When the coronavirus started ripping through Canada, The Globe and Mail did what every other newsroom in the world did: Mobilise reporters and editors to focus on coverage. What we did differently was to ignore 99% of the content that had already been posted to our Web site.
That’s because, for about a year now, we have used an Artificial Intelligence system called Sophi to autonomously run practically all our digital properties, including our homepage and key landing pages. While we focus on producing the finest journalism possible, Sophi takes care of placing and promoting it on our Web pages.
Every 10 minutes, Sophi looks at all our content, at every place each story is being promoted, and at all the ways our audience values that content. It finds valuable stories that merit greater promotion and updates every page of our Web site accordingly.
The result has been a dramatic improvement in our digital engagement.
Sophi understands how much each story contributes to subscriber retention, subscriber acquisition, registration potential, and advertising dollars. It looks beyond just page views, thus avoiding simply viral content.
Every single article we publish is scored according to how much our readers value it and, therefore, how much value it brings to us:
Our data scientists also ensure that “promotion bias” is stripped out of the equation so articles can be compared fairly:
Sophi Automation works because it is an AI engine that has been trained by our editors to understand what is relevant to each page (e.g., the home page vs. the business section page) as well as which articles are not appropriate (see Slack integration screenshot below).
Our editors have also set the parameters for the mix of articles on each Web page (such as how old an article can be, which sections to draw how many articles from, etc.).
The newsroom also works with Sophi, as editors still curate the top three story packages on our home page and business page.
Entering the newsroom of the future
David Walmsley, our editor in chief, believes the newsroom of the future is one where journalists can focus on finding and telling great stories — something the machine can’t do. Therefore he asked our data scientists to automate the Web pages, slowly and carefully testing the results before gradually implementing it across practically the entire site.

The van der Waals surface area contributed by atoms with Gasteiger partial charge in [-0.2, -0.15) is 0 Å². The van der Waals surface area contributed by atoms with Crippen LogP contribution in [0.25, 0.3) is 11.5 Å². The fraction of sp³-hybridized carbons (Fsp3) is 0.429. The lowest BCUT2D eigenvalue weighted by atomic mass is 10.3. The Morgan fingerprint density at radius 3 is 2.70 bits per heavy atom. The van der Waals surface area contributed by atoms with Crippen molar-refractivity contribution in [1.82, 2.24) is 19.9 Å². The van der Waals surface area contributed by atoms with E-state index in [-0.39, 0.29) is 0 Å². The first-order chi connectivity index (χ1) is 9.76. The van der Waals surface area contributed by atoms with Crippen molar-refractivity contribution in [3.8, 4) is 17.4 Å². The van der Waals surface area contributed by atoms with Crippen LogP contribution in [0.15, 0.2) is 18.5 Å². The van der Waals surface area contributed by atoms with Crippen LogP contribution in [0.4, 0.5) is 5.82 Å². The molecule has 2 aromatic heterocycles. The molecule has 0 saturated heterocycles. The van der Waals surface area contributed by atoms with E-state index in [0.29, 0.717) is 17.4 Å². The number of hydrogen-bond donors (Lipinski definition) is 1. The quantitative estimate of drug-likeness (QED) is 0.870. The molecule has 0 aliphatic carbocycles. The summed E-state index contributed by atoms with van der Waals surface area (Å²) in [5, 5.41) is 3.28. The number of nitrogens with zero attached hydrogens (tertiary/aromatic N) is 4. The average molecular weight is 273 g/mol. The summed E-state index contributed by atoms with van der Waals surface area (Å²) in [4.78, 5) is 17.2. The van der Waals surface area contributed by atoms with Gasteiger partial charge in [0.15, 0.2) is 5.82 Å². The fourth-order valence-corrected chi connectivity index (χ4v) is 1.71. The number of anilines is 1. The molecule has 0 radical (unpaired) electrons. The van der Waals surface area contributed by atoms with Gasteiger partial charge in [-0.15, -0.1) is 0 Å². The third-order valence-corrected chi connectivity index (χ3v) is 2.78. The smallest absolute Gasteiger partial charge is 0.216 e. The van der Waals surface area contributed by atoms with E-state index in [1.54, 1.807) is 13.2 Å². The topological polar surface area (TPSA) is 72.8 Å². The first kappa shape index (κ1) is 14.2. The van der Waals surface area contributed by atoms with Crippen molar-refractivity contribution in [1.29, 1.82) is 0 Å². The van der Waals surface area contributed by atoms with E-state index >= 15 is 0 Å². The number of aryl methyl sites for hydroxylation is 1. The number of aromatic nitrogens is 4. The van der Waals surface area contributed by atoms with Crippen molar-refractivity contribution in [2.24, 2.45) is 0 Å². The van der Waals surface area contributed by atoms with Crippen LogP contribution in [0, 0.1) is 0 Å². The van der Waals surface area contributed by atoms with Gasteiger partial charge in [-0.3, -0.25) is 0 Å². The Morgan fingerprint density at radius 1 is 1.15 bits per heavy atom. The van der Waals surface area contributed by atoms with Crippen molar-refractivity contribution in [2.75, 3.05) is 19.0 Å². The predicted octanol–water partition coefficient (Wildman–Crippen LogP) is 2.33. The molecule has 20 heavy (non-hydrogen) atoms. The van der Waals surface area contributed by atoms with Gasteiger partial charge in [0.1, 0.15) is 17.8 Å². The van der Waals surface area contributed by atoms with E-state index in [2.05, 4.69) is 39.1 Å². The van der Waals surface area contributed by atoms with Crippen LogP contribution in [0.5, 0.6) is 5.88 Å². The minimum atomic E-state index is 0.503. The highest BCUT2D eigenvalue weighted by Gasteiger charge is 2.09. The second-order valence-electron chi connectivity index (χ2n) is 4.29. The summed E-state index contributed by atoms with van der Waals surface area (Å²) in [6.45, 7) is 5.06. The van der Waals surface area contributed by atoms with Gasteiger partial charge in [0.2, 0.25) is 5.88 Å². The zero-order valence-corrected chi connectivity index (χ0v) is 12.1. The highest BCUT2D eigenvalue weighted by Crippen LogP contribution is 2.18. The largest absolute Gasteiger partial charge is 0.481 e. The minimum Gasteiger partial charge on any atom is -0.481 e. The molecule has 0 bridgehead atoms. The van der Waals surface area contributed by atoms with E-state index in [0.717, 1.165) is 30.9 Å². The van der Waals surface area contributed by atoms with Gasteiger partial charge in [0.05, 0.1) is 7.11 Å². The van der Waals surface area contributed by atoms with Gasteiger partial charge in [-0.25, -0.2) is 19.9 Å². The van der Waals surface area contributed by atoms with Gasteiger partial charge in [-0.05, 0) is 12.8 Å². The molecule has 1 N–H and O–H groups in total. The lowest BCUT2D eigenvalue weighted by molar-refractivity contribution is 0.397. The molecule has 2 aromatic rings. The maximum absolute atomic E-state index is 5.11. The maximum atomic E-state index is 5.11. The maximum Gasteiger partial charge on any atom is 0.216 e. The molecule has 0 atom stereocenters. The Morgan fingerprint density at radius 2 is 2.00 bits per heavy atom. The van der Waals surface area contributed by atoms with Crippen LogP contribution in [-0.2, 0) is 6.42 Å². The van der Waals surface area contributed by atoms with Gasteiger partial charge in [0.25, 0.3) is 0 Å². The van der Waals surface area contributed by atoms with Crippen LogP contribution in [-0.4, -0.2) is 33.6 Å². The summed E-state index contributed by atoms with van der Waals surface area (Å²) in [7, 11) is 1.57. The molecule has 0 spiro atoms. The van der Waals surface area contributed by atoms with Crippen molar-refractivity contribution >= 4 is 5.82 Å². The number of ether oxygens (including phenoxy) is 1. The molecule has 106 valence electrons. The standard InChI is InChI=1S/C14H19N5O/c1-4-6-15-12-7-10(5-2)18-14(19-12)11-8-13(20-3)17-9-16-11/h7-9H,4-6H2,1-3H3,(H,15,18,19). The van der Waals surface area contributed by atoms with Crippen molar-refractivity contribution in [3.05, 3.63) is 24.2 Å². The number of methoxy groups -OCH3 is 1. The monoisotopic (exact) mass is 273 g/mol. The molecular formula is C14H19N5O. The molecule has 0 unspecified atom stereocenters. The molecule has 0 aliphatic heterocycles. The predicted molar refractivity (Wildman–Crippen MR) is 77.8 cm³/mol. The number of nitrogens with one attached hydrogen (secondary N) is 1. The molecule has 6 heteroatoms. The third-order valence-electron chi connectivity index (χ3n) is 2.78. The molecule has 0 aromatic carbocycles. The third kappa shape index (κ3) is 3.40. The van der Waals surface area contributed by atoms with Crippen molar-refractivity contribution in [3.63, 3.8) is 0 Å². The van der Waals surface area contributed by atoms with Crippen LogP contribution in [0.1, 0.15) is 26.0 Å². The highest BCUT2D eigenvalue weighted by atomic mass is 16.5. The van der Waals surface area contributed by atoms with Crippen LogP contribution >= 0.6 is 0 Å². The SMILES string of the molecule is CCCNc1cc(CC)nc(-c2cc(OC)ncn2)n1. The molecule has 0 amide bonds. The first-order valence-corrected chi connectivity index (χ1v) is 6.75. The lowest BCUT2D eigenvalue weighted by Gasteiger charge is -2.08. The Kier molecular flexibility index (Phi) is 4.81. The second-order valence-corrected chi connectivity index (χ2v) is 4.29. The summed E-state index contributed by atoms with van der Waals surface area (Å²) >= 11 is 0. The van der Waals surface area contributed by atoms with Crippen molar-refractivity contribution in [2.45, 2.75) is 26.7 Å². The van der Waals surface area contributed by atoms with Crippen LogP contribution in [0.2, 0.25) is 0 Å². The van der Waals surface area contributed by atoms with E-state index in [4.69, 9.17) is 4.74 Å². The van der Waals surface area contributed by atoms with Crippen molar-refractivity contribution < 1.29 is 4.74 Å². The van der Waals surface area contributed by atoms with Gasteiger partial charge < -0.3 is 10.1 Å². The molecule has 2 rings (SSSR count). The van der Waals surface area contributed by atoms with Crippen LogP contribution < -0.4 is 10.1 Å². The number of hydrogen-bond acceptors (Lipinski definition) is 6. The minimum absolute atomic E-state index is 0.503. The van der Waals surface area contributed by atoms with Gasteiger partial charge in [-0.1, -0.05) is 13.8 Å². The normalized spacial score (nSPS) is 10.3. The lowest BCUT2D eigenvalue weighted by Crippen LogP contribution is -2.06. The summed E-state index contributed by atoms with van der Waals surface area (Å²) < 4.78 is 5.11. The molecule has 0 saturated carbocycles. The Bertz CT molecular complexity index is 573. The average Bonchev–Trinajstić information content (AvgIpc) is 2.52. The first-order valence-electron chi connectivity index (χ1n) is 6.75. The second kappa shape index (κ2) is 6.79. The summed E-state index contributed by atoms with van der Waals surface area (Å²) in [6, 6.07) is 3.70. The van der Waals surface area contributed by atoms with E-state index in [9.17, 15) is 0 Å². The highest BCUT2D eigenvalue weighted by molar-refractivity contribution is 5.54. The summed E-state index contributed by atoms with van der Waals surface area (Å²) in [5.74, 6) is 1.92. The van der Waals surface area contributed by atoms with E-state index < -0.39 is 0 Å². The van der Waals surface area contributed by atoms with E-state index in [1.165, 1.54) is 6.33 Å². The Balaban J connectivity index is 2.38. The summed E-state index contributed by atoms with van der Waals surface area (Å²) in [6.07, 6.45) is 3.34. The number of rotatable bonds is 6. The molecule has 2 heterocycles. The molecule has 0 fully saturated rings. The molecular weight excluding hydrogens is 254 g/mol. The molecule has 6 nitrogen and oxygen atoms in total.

Business metrics that matter are up dramatically. In A/B testing against our traditional curation, click-through rates off our home page were up more than 17%; this helped lift our subscriber acquisition rate by more than 10%. We are also generating more advertising revenue due to increased inventory availability.
It is worth noting that in the past year, no reader has complained or asked if a computer was behind the site.
Encouraged by this success, we are also turning print laydown over to Sophi — where it does in a few seconds what two people used to take two hours to do — freeing up valuable newsroom talent to focus on other tasks. It will soon also determine what to promote on our social media pages and in our newsletters.
Since Sophi has transformed our own business, we are now offering automation as a service to other media companies along with a suite of related Sophi products, such as:
- Sophi Next, a predictive analytics tool that flags your most valuable articles for editors at the time of publication.
- Sophi Now, a real-time decision support tool for newsrooms (seen in the screenshots below).
- Sophi for Paywalls, which predicts which articles to place behind a hard paywall to maximise subscription revenue and which ones to leave in front to maximise advertising revenue
- Sophi Dive, a tool that lets newsrooms take a deep dive into which articles/topics are working for them and which they can stop doing.
As other newsrooms discover what Sophi can do for them, they will be able to do the same thing we've done at The Globe and Mail: Improve coverage and tailor it to what readers are looking for while at the same time maximising the way they spend their time.